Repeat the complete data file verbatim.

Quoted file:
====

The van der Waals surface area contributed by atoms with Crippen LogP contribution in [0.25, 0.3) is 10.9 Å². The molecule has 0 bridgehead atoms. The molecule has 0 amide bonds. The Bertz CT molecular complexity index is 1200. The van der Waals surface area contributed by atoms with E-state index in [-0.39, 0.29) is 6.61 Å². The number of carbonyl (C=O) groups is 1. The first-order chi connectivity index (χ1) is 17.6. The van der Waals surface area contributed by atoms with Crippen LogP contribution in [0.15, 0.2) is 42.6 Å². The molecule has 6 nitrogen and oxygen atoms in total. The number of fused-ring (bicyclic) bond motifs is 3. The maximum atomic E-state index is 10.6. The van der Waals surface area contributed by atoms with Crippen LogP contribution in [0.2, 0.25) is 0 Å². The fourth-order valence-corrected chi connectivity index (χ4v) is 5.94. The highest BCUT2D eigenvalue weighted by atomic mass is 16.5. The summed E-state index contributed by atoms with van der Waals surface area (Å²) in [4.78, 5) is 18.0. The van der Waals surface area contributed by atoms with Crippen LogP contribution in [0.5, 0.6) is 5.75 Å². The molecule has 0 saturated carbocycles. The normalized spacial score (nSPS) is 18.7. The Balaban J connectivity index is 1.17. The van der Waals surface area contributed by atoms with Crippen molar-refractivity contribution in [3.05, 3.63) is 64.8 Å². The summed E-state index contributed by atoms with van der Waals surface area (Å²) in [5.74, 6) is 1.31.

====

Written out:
The van der Waals surface area contributed by atoms with Crippen LogP contribution in [0.25, 0.3) is 10.9 Å². The molecule has 0 bridgehead atoms. The molecule has 0 amide bonds. The Bertz CT molecular complexity index is 1200. The van der Waals surface area contributed by atoms with E-state index in [-0.39, 0.29) is 6.61 Å². The number of carbonyl (C=O) groups is 1. The first-order chi connectivity index (χ1) is 17.6. The van der Waals surface area contributed by atoms with Crippen LogP contribution in [0.15, 0.2) is 42.6 Å². The molecule has 6 nitrogen and oxygen atoms in total. The number of fused-ring (bicyclic) bond motifs is 3. The maximum atomic E-state index is 10.6. The van der Waals surface area contributed by atoms with Crippen LogP contribution in [0.2, 0.25) is 0 Å². The fourth-order valence-corrected chi connectivity index (χ4v) is 5.94. The highest BCUT2D eigenvalue weighted by atomic mass is 16.5. The summed E-state index contributed by atoms with van der Waals surface area (Å²) in [4.78, 5) is 18.0. The van der Waals surface area contributed by atoms with Crippen LogP contribution in [0.5, 0.6) is 5.75 Å². The molecule has 0 saturated carbocycles. The normalized spacial score (nSPS) is 18.7. The Balaban J connectivity index is 1.17. The van der Waals surface area contributed by atoms with Crippen molar-refractivity contribution in [3.05, 3.63) is 64.8 Å². The summed E-state index contributed by atoms with van der Waals surface area (Å²) in [5.74, 6) is 1.31.